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Starring: Al Pacino & Russell Crowe
Running Time: 160 Minutes
Rating: Rated R for strong language.
Video Release: 11 April 2000
Tagline: "Warning: Exposing the Truth May Be Hazardous."
Not that the entire film is riveting, but The Insider does maintain a level of unique suspense and potent drama despite the absence of any physical action. It is such films that become renowned as time passes, for they do not resign to the industry standard of car chases, shoot-outs, and flesh. So, will it hold up over time? I suppose only "time" will tell.
Directed by Michael Miami-Vice Mann, The Insider features a one-two punch with actors Al Pacino and Russell Crowe starring. Our tale (based on a true story) begins with corporate scientist Jeffrey Wigand (Crowe) leaving the tobacco company, Brown & Williamson. While he is officially released from his head-of-research duties for "poor communication skills," the real fact is he refused to participate in "chemical enhancement" research. This unethical practice would allow cigarettes to become even more addictive as the smoker absorbs a higher dose of the nicotine. Wigand, bound by a confidentiality agreement, is forbidden to discuss company policies with anyone and if he did, would lose his severance pay and cherished hospitalization -- perhaps even more.
Enter Lowell Bergman (Pacino), a radical newspaper man of the seventies who traded in his bandanna for a corporate office at CBSís 60 Minutes. Bergmanís initial contact with Wigand is for another reason altogether. He's researching a story (cigarettes as a fire hazard) but Wigand's apprehensive behavior when approached peaks Bergman's curiosity. Wigand's heavy conscience will not allow him to keep the truth suppressed and (with some persuasion from Bergman) blows the whistle on B&W despite the potential threat to himself and his familyís safety.
The story then spirals - a bit - into various directions as Wigand takes a second seat to Bergman who becomes the "star" of the later half of the film. Mann delves into the legal interference B&W throws at CBS if they air Wigandís interview and how Bergman fights the 60 Minutes execs to get his story to the people.
The acting in this film is nothing short of excellent. Al Pacino is a fireball of journalistic integrity who not only fights for his stories but for the people behind them. He is a noble newsman who can be described as a flawed hero. While he waves the flags of truth and justice, he also knows his limitations. As he states to his wife: "This is Lowell Bergman, Iím a producer for '60 Minutes.' You take the words '60 Minutes' out of that sentence and people donít return your calls."
While Pacino is good, Crowe is better. Dr. Wigand is a timid, restless character who sacrifices all that is important to him for the greater good. He is an average man caught up in the volatile (and very-high profiting) arena of tobacco sales and the media. Wigand is threatened, character defamed, and entire world turned upside down all because he "tells the truth." It is this character whom the audience best relates with for he personifies the great American hero (the little guy) who confronts the greedy and powerful conglomeration known as the tobacco industry.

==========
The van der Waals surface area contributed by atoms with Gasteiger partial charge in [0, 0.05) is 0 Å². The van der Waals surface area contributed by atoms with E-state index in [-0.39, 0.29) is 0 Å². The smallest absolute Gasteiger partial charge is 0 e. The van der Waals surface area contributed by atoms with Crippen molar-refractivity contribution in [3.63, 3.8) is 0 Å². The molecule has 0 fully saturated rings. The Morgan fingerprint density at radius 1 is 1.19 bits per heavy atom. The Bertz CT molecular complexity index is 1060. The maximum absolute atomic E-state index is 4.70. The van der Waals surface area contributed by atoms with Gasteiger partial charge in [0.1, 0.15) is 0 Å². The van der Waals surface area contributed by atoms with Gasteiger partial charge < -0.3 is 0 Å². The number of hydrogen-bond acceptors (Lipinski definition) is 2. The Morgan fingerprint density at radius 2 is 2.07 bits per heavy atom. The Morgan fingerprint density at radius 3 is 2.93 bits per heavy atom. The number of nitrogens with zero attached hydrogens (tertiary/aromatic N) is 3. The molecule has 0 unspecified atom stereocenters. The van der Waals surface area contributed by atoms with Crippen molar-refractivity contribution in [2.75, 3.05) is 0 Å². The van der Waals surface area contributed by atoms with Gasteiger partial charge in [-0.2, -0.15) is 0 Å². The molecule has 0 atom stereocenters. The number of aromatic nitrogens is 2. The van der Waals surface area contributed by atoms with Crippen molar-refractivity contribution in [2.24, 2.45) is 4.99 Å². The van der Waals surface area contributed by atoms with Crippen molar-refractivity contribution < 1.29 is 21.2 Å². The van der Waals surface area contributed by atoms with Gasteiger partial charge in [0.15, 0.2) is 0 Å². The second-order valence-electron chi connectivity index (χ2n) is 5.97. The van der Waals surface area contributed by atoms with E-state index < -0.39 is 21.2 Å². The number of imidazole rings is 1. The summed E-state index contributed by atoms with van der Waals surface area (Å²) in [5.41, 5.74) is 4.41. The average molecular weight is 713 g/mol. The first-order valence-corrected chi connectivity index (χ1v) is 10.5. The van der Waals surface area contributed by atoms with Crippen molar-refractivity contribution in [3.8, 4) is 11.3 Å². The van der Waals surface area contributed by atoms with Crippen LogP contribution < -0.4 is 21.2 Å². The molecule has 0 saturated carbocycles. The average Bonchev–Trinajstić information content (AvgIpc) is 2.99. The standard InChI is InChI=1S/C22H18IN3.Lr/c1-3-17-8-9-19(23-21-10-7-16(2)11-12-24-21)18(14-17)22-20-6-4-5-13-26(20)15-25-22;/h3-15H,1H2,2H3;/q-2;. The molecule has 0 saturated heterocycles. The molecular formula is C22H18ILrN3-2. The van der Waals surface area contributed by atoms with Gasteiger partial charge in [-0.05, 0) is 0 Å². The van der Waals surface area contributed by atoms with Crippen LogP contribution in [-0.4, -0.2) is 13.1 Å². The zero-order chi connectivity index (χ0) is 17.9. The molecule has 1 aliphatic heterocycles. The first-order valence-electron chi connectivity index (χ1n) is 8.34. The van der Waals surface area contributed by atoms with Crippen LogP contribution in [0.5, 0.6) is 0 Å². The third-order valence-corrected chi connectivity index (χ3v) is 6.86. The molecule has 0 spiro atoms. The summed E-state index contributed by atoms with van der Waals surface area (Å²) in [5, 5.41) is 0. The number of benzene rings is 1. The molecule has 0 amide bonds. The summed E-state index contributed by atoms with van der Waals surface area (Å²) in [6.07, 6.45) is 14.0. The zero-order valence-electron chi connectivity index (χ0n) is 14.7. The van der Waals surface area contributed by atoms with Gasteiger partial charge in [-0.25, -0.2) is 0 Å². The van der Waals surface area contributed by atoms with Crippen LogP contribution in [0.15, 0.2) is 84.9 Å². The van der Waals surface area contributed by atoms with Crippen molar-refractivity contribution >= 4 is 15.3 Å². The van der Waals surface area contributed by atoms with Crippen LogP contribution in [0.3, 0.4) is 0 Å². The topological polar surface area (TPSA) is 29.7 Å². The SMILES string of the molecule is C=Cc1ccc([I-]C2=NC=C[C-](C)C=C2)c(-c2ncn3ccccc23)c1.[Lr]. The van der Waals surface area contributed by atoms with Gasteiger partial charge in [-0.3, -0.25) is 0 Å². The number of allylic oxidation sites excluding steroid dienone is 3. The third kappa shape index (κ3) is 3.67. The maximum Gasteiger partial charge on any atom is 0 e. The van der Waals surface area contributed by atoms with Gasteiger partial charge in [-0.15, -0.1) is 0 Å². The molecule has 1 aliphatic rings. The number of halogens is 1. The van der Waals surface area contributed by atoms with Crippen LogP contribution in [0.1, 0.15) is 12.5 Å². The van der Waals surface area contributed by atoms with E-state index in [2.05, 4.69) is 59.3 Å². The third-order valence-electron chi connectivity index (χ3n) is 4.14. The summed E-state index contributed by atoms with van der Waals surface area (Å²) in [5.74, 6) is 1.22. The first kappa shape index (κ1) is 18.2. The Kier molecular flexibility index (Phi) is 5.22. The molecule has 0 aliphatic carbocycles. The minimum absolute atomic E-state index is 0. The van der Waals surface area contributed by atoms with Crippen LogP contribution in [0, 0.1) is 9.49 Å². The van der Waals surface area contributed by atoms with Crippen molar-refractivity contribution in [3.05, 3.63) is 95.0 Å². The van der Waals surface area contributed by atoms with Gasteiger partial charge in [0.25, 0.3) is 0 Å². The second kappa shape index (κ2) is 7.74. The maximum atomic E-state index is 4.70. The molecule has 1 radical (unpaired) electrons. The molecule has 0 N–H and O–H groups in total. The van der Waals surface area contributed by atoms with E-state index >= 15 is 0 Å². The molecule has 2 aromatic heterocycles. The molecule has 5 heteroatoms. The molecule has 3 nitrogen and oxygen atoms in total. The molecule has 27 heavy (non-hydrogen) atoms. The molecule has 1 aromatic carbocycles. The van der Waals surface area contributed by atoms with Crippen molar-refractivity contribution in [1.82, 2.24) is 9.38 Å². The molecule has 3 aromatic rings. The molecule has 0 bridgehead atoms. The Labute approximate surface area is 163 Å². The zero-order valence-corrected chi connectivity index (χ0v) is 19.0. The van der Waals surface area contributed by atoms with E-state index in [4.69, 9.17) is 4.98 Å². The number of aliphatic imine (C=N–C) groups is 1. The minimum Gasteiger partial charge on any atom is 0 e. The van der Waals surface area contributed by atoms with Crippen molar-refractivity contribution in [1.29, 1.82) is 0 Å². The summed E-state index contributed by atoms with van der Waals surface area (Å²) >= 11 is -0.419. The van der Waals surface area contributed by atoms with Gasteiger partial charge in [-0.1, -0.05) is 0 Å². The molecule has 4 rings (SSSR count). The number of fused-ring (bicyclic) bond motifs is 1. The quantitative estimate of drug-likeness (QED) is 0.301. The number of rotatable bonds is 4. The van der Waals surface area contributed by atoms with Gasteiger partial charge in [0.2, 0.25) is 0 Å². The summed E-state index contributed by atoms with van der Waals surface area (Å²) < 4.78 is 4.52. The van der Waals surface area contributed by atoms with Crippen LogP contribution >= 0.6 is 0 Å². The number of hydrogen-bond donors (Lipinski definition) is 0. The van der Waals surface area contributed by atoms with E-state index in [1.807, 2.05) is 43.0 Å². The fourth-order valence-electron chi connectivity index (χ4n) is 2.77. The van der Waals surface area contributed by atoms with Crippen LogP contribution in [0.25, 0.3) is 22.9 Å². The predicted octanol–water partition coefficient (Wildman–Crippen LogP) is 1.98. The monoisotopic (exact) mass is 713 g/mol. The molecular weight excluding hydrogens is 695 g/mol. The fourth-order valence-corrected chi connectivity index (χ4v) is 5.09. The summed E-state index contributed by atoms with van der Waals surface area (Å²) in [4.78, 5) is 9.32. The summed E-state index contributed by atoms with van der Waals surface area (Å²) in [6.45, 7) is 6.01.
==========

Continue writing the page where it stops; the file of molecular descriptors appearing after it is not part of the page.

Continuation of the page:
The Insider has a supporting cast that compliments the film quite effectively: Christopher Plummer (as the veteran newsman, Mike Wallace), Diane Verona as Liane Wigand, and Philip Baker as Don Hewitt. As the movieís tension is created without confrontation, the supporting cast is vital for the film to maintain its level of intensity. The suspense (always a frame out of reach) throws the audience into Wigandís shoes as we feel this invisible enemy he cannot see, touch, or defeat. Mann (with cinematographer Dante Spinotti) adds to this anxiety by employing a variety of hand-held shots that creates a very uncertain atmosphere.
What are the negatives? There are certain sequences that could have been done without. A lengthy introduction set in Lebanon could have easily been eliminated. Another negative is the shifting of focus from Wigand to Bergman. While Wigand dominated most of the first half of the film, the second half focuses more on Bergman and the battle at CBS whether "to air or not to air."
The biggest problem with The Insider is its length. Despite its many dramatic moments, the filmís 160 minute length is a bit of a stretch. While Mann handles his subject matter effectively, this tale could have been told in less time. It is somewhat ironic that the second half of the film is about this debate on whether or not to edit Dr. Wigandís interview. Perhaps the filmmakers involved should have questioned the editing of "their film" instead. Give it a "3."
© Terrence J. Brady
The ratings for "Pan & Scan" are broken down into a simple 1-5 scale as follows: 5 = "Forget renting it - BUY IT!"; 4 = "Definite Must Rent"; 3 = "Coin Toss" (Rent it OR wait for cable); 2 = "Wait For Cable"; 1 = "Ignore It!" (Even when it's on network TV).